British Columbia·Point of View

Heart of White Rock breaks along with pier

Long time White Rock resident and CBC Producer Joan Marshall reflects on what the pier has meant to her and her community.

Pier has anchored the City by the Sea for a century

Record winds caused the collapse of the middle section of the White Rock Pier. (City of White Rock)

The White Rock pier is the heart of White Rock beach. On Thursday, that heart was literally broken.

High tide and a wild windstorm conspired to set free sailboats moored at the breakwater. Those boats became battering rams hammering at the midway point of the pier until it gave way. A man stranded on the wrong side of the damaged pier had to be evacuated in a long line rescue from a Cormorant helicopter. The drama was captured on video.

What those pictures do not show is the deep emotional connection people who live in White Rock have to the iconic 104 year-old pier.

It is the defining image of our little city by the sea. It is so much more than boards and pilings stretching out over Semiahmoo Bay.  It is the symbol with which we all identify, where we live. It is what drew hundreds of people to the water's edge Friday morning after the storm to witness the destruction up close.

I moved to White Rock nearly 25 years ago and my first home was right on Marine Drive up from the pier. It was a wonderful thing for a Prairie girl to be able to look out at the ocean. I would wake up every morning and pinch myself that I lived in such a glorious marine community. 

For years, the historic destination has been the place you take your friends and relatives from other places. It attracts thousands of people every year to wander to the end and turn around to come back. The sole attractions: a view of the Gulf Islands and a few sea stars gripping the supporting pillars.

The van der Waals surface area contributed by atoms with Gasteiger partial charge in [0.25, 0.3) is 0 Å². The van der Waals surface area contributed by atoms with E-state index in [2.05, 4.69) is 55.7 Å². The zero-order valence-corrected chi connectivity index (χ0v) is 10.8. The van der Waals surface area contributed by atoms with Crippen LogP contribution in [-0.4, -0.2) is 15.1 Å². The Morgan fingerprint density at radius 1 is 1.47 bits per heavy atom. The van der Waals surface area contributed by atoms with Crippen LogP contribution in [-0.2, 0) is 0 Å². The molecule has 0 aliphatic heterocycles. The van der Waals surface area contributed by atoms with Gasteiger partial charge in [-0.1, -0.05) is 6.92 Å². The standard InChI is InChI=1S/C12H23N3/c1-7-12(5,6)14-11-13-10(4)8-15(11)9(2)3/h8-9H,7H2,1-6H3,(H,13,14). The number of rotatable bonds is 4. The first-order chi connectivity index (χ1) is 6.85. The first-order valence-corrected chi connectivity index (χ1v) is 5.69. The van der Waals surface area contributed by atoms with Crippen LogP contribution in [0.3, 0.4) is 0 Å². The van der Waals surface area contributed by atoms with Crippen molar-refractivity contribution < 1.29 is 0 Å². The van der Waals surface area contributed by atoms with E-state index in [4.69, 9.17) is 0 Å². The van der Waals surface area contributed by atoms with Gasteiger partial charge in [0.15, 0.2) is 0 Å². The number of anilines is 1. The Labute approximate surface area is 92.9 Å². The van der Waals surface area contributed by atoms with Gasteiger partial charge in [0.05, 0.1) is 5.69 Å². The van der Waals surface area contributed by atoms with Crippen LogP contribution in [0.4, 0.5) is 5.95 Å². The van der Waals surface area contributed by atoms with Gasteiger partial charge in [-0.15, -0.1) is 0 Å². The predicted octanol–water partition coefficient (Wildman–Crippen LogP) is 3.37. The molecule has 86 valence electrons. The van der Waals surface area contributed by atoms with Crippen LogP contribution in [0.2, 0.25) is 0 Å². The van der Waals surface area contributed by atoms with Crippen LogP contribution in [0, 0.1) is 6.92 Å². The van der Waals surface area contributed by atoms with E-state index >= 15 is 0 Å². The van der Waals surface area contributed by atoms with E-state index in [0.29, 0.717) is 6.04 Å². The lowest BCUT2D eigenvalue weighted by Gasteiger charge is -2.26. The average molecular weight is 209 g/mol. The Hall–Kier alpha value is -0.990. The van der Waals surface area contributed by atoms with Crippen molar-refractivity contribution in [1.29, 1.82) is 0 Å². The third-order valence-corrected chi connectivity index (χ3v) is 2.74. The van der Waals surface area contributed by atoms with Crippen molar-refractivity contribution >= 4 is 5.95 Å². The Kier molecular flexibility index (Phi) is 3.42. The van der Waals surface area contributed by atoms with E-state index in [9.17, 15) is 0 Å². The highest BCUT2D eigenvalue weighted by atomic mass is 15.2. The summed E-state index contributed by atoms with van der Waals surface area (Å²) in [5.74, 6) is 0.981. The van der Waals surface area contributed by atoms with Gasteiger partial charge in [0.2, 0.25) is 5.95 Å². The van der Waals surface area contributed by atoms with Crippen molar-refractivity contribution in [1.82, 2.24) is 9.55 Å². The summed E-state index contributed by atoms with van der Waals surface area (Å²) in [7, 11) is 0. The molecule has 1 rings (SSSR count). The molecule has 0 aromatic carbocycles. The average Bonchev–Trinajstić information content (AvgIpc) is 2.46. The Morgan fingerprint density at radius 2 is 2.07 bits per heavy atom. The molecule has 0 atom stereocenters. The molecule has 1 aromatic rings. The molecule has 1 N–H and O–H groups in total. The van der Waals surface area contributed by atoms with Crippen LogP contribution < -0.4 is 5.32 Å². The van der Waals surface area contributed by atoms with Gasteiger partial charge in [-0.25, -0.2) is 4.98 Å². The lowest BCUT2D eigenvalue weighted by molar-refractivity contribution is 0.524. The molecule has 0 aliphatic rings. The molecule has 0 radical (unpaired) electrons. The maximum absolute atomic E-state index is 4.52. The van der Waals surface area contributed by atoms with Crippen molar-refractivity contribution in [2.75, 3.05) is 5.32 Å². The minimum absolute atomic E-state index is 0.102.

White Rock Pier and Canadian Legion building circa 1948. (Treasures from the Past)

Like hundreds of other families,  we almost always walk the promenade and pier on Christmas day.  I have often thought the pier may collapse under all the weight of holiday walkers. But I could never have imagined the pier breaking the way it did. 

This local landmark is probably the most photographed site in White Rock.  When friends move away, the most popular going away gift is a professional photograph of the pier. My favourite picture of my daughter was taken there years ago when the sun reflected off the water like diamonds. 

Joan Marshall's daughter, Beret, at the dock at the end of White Rock Pier in 2003. (Marshall family photo )

The collective memories of people who have lived here are inextricably linked to the pier. It is the place where the graduating class goes for pictures and marriage proposals are made. It is also the place we go when the dark clouds of life come in and we need to clear our heads. 

 Nearly everyone who lives here has an emotional connection to the pier.

The 470-metre pier was a source of pride for many years as the longest one in Canada. That distinction changed a few years ago when it was usurped by the pier in Port Neuf, Que., which is 12 metres longer.

Peace Arch Hospital Foundation's Picnic on the Pier fundraiser in August. (Peace Arch Hospital Foundation)

The sailboats moored at the end of the pier are also an integral part of the community. This happened just a few weeks after the annual Sail Past when the sailing community decorates its boats with lights. The event always attracts a crowd and is a successful fundraiser for the Peace Arch Hospital. 

For the past three years, the long wooden dock has been the site of another fundraiser for the hospital, called Picnic on the Pier. There was even talk of putting a restaurant at the end of the pier.

An engagement set up at White Rock Pier. (Susan Fuller )

Mayor Darryl Walker vows "our pier will be restored" but it may take months and cost millions. Our new mayor assures us that the jewel of our little city will be back.

Until then, we  will miss that special moment arriving at the beach when you see the lights of the pier welcoming you home.


Joan Marshall is a senior producer for CBC News, based in Vancouver.


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